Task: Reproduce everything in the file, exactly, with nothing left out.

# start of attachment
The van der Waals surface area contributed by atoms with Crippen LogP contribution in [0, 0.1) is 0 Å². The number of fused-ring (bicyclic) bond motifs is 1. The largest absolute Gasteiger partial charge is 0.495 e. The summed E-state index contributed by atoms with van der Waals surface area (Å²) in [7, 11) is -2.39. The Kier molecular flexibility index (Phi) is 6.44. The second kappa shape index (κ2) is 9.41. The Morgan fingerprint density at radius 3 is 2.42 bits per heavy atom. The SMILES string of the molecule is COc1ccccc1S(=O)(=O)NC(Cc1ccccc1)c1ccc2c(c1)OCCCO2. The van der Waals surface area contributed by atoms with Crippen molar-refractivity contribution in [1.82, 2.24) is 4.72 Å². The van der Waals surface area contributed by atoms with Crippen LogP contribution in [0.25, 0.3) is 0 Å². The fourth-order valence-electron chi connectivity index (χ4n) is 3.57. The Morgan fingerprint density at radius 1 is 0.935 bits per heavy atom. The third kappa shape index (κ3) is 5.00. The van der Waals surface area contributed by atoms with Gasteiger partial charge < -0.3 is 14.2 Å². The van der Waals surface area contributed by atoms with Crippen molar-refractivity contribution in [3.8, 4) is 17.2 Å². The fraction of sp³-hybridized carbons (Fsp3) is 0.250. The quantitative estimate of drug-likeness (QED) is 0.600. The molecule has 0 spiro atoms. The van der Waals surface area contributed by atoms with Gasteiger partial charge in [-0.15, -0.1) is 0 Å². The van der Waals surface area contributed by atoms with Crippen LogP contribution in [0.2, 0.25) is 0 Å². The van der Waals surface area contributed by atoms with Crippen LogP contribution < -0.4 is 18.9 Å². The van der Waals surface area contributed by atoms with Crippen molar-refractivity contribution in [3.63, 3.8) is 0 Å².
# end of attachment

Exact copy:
The van der Waals surface area contributed by atoms with Crippen LogP contribution in [0, 0.1) is 0 Å². The number of fused-ring (bicyclic) bond motifs is 1. The largest absolute Gasteiger partial charge is 0.495 e. The summed E-state index contributed by atoms with van der Waals surface area (Å²) in [7, 11) is -2.39. The Kier molecular flexibility index (Phi) is 6.44. The second kappa shape index (κ2) is 9.41. The Morgan fingerprint density at radius 3 is 2.42 bits per heavy atom. The SMILES string of the molecule is COc1ccccc1S(=O)(=O)NC(Cc1ccccc1)c1ccc2c(c1)OCCCO2. The van der Waals surface area contributed by atoms with Crippen molar-refractivity contribution in [1.82, 2.24) is 4.72 Å². The van der Waals surface area contributed by atoms with Crippen LogP contribution in [0.25, 0.3) is 0 Å². The fourth-order valence-electron chi connectivity index (χ4n) is 3.57. The Morgan fingerprint density at radius 1 is 0.935 bits per heavy atom. The third kappa shape index (κ3) is 5.00. The van der Waals surface area contributed by atoms with Gasteiger partial charge < -0.3 is 14.2 Å². The van der Waals surface area contributed by atoms with Crippen molar-refractivity contribution in [3.8, 4) is 17.2 Å². The fraction of sp³-hybridized carbons (Fsp3) is 0.250. The quantitative estimate of drug-likeness (QED) is 0.600. The molecule has 0 spiro atoms. The van der Waals surface area contributed by atoms with Gasteiger partial charge in [-0.15, -0.1) is 0 Å². The van der Waals surface area contributed by atoms with Crippen LogP contribution in [0.2, 0.25) is 0 Å². The van der Waals surface area contributed by atoms with Crippen LogP contribution < -0.4 is 18.9 Å². The van der Waals surface area contributed by atoms with Crippen molar-refractivity contribution in [3.63, 3.8) is 0 Å².